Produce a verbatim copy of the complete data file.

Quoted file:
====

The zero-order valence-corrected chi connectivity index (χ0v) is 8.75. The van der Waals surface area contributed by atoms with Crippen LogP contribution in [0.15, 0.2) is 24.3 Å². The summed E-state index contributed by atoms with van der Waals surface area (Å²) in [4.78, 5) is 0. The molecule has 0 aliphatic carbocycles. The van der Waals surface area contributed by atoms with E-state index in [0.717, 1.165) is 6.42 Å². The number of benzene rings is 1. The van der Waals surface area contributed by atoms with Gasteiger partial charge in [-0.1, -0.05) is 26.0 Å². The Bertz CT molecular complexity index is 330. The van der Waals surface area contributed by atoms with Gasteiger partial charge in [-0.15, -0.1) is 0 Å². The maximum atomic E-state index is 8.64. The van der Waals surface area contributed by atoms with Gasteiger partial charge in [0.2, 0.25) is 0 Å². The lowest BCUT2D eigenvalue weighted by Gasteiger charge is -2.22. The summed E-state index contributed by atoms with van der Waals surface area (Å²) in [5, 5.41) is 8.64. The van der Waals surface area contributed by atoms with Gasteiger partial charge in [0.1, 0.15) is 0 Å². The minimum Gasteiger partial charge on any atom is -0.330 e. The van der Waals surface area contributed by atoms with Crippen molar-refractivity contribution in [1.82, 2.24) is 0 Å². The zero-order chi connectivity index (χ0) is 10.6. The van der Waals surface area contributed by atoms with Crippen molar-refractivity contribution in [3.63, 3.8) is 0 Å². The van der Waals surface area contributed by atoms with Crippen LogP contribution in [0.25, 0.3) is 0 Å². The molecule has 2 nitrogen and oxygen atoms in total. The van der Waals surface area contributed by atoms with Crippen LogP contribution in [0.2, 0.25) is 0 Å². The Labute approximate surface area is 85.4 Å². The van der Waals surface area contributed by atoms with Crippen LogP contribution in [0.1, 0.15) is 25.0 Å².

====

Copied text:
The zero-order valence-corrected chi connectivity index (χ0v) is 8.75. The van der Waals surface area contributed by atoms with Crippen LogP contribution in [0.15, 0.2) is 24.3 Å². The summed E-state index contributed by atoms with van der Waals surface area (Å²) in [4.78, 5) is 0. The molecule has 0 aliphatic carbocycles. The van der Waals surface area contributed by atoms with E-state index in [0.717, 1.165) is 6.42 Å². The number of benzene rings is 1. The van der Waals surface area contributed by atoms with Gasteiger partial charge in [-0.1, -0.05) is 26.0 Å². The Bertz CT molecular complexity index is 330. The van der Waals surface area contributed by atoms with Gasteiger partial charge in [-0.15, -0.1) is 0 Å². The maximum atomic E-state index is 8.64. The van der Waals surface area contributed by atoms with Gasteiger partial charge in [0.2, 0.25) is 0 Å². The lowest BCUT2D eigenvalue weighted by Gasteiger charge is -2.22. The summed E-state index contributed by atoms with van der Waals surface area (Å²) in [5, 5.41) is 8.64. The van der Waals surface area contributed by atoms with Gasteiger partial charge in [0.1, 0.15) is 0 Å². The minimum Gasteiger partial charge on any atom is -0.330 e. The van der Waals surface area contributed by atoms with Crippen molar-refractivity contribution in [1.82, 2.24) is 0 Å². The zero-order chi connectivity index (χ0) is 10.6. The van der Waals surface area contributed by atoms with Crippen molar-refractivity contribution in [3.63, 3.8) is 0 Å². The van der Waals surface area contributed by atoms with Crippen LogP contribution in [0.25, 0.3) is 0 Å². The molecule has 2 nitrogen and oxygen atoms in total. The van der Waals surface area contributed by atoms with Crippen LogP contribution in [0.2, 0.25) is 0 Å². The Labute approximate surface area is 85.4 Å². The van der Waals surface area contributed by atoms with Crippen LogP contribution in [0.1, 0.15) is 25.0 Å².